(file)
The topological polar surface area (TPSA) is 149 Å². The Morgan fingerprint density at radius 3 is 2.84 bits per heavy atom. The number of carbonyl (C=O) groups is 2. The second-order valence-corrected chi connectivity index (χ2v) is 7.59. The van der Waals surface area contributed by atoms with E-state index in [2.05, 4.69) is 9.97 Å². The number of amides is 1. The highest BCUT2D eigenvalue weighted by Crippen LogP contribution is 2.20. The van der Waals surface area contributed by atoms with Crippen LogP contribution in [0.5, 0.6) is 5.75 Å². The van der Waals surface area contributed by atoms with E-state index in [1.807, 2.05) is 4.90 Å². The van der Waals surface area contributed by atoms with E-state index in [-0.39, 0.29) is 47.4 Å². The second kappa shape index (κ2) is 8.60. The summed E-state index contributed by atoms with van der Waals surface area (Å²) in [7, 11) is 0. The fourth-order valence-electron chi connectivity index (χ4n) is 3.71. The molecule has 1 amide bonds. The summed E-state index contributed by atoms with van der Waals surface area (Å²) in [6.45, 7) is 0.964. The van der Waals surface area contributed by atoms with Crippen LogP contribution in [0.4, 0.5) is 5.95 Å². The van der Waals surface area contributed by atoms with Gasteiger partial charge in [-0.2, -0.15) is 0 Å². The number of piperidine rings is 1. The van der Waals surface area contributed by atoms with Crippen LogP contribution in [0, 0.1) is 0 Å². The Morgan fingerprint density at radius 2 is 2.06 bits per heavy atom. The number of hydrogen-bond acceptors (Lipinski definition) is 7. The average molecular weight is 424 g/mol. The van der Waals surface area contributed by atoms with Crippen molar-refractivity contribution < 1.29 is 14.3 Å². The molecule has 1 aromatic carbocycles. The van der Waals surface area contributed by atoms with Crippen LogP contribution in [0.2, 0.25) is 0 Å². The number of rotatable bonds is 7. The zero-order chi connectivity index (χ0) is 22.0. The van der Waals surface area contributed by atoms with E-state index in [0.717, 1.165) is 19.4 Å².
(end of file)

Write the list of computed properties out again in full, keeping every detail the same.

The topological polar surface area (TPSA) is 149 Å². The Morgan fingerprint density at radius 3 is 2.84 bits per heavy atom. The number of carbonyl (C=O) groups is 2. The second-order valence-corrected chi connectivity index (χ2v) is 7.59. The van der Waals surface area contributed by atoms with E-state index in [2.05, 4.69) is 9.97 Å². The number of amides is 1. The highest BCUT2D eigenvalue weighted by Crippen LogP contribution is 2.20. The van der Waals surface area contributed by atoms with Crippen LogP contribution in [0.5, 0.6) is 5.75 Å². The van der Waals surface area contributed by atoms with E-state index in [1.807, 2.05) is 4.90 Å². The van der Waals surface area contributed by atoms with E-state index in [-0.39, 0.29) is 47.4 Å². The second kappa shape index (κ2) is 8.60. The summed E-state index contributed by atoms with van der Waals surface area (Å²) in [7, 11) is 0. The fourth-order valence-electron chi connectivity index (χ4n) is 3.71. The molecule has 1 amide bonds. The summed E-state index contributed by atoms with van der Waals surface area (Å²) in [6.45, 7) is 0.964. The van der Waals surface area contributed by atoms with Crippen LogP contribution in [0.4, 0.5) is 5.95 Å². The van der Waals surface area contributed by atoms with Gasteiger partial charge in [-0.2, -0.15) is 0 Å². The number of piperidine rings is 1. The van der Waals surface area contributed by atoms with Crippen LogP contribution in [0, 0.1) is 0 Å². The Morgan fingerprint density at radius 2 is 2.06 bits per heavy atom. The number of hydrogen-bond acceptors (Lipinski definition) is 7. The average molecular weight is 424 g/mol. The van der Waals surface area contributed by atoms with Crippen molar-refractivity contribution < 1.29 is 14.3 Å². The molecule has 1 aromatic carbocycles. The van der Waals surface area contributed by atoms with Crippen LogP contribution in [0.2, 0.25) is 0 Å². The number of rotatable bonds is 7. The zero-order chi connectivity index (χ0) is 22.0. The van der Waals surface area contributed by atoms with E-state index in [0.717, 1.165) is 19.4 Å².